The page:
#1
Hi,

I just got a Blue Yeti USB microphone for some podcasting, but I got the brilliant idea of testing if i can record my guitar amp with it.

The sound quality is very good but I can hear myself playing in the background and im sitting like 4 meters away from the mic. The microphone is set to Cardioid mode and yes I've pointed it towards the amp.


Would getting an actual instrument mic stop me from hearing myself in the background or is this common for any microphone type?
Last edited by Xioinor at Jul 17, 2014,
#2
How far away from the speaker do you have the mic and how loud is the amp turned up?

If the amp is loud enough, it shouldn't really pick up your strumming, but it also depends on where you are in proximity to the mic. Remember, a cardioid pattern doesn't mean it picks up everything only directly in front of it, but also the sides and part of the back:

Quote by Dave_Mc
I've had tube amps for a while now, but never actually had any go down on me
Quote by jj1565
maybe you're not saying the right things? an amp likes to know you care.





www.SanctityStudios.com
#3
My mic is about 3cm from the amp placed at the edge of the speaker. I'm sitting about 4 meters directly behind it.
The amp is loud enough to be heard in the next room but not loud enough to wake people.

In the recording the amp sounds loud and clear and the waveform is in the sweet spot, not too loud, not too quiet.

But I also hear myself strumming the guitar in the background.
#4
Quote by Xioinor
Would getting an actual instrument mic stop me from hearing myself in the background or is this common for any microphone type?
Likely not.

Plus instrument mic's are designed for acoustic instruments for the most part.

I'd put a blanket between you and the mic and/or I'd play further from it.

Are you also 100% sure it's in cardioid mode and your levels are right?

'cause if the level of a speaker that near the mic is at the right level, the sound of you picking should be hella low and most likely overshadowed by the speaker's sound.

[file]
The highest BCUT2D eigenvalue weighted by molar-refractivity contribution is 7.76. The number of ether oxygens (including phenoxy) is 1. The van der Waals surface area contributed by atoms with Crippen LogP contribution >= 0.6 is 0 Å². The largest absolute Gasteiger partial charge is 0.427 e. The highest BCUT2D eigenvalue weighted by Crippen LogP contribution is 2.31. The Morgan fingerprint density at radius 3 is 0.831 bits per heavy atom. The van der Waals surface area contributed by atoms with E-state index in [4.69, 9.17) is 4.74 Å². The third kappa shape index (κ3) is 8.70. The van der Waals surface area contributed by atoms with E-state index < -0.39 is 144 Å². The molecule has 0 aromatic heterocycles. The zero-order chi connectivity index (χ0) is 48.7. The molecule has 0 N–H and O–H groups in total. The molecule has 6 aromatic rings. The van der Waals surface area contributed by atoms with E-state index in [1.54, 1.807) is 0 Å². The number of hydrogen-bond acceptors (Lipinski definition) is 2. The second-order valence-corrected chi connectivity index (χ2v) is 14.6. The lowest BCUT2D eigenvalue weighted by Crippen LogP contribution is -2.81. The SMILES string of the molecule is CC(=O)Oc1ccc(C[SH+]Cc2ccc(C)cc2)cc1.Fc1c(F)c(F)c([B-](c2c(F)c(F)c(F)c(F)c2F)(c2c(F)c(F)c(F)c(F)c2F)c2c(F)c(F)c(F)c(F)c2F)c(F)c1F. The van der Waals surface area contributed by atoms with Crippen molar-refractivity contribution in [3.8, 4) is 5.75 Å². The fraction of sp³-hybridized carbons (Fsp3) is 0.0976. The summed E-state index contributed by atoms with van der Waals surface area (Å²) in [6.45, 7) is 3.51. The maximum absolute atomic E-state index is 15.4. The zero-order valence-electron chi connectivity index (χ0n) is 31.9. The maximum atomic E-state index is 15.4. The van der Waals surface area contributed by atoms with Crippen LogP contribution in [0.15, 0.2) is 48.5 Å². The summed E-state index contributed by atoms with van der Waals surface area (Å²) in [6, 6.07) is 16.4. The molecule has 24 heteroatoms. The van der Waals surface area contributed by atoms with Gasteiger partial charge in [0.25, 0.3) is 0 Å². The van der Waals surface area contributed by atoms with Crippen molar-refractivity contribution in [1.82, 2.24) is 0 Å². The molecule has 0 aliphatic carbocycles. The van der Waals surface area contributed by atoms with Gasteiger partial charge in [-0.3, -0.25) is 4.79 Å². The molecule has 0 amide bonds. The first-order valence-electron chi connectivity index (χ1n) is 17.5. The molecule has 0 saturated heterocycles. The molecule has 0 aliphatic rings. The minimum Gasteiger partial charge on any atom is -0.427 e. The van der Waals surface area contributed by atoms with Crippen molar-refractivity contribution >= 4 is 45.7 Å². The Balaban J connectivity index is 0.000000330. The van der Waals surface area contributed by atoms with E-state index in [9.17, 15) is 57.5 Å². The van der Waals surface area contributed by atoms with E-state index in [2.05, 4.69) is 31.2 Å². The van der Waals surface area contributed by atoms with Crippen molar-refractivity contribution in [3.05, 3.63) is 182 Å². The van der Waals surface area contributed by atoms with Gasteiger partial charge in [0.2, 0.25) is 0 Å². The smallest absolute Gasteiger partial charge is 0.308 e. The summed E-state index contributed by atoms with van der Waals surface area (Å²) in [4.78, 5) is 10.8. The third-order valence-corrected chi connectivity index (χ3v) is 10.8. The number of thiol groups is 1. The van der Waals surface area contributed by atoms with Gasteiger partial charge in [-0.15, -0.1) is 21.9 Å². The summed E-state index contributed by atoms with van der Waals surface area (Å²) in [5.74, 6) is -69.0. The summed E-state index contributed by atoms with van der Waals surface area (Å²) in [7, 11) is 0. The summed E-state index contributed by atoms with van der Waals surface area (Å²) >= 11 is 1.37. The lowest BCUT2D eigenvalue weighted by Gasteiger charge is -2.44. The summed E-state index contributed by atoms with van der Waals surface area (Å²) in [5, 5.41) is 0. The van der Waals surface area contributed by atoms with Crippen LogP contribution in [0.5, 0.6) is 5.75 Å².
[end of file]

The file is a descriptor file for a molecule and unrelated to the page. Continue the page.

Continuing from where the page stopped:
Name's Luca.

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Clue: amplifiers amplify so don't turn it on if you need quiet.
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#5
Proper orientation is contingent upon much more than you have given us information to accurately assess. My suggestion is consider the polarity of your microphone, as displayed above, and adjust accordingly. If you can't dial it in, then turn your amp up a notch or two and begin adjusting again.
#6
Quote by Xioinor
The amp is loud enough to be heard in the next room but not loud enough to wake people.

Sounds like you need to turn it up more, then.
Quote by Dave_Mc
I've had tube amps for a while now, but never actually had any go down on me
Quote by jj1565
maybe you're not saying the right things? an amp likes to know you care.





www.SanctityStudios.com
#7
To answer some more questions.

Unless my eyes are deceived by an evil spell I am 100% sure it's in cardioid mode.
I am sitting right between the buttcheeks of the cardioid, 4 meters away.

About higher amp volume - The mic is at only 10% gain and already the audio is on the border of clipping. I can't see myself playing the amp louder without massive clipping or distortion.


Maybe I do need some sort of screen cover between me and mic. Is that a common recording practice or does it mean I need a better mic? Like the Shure SM57 for example.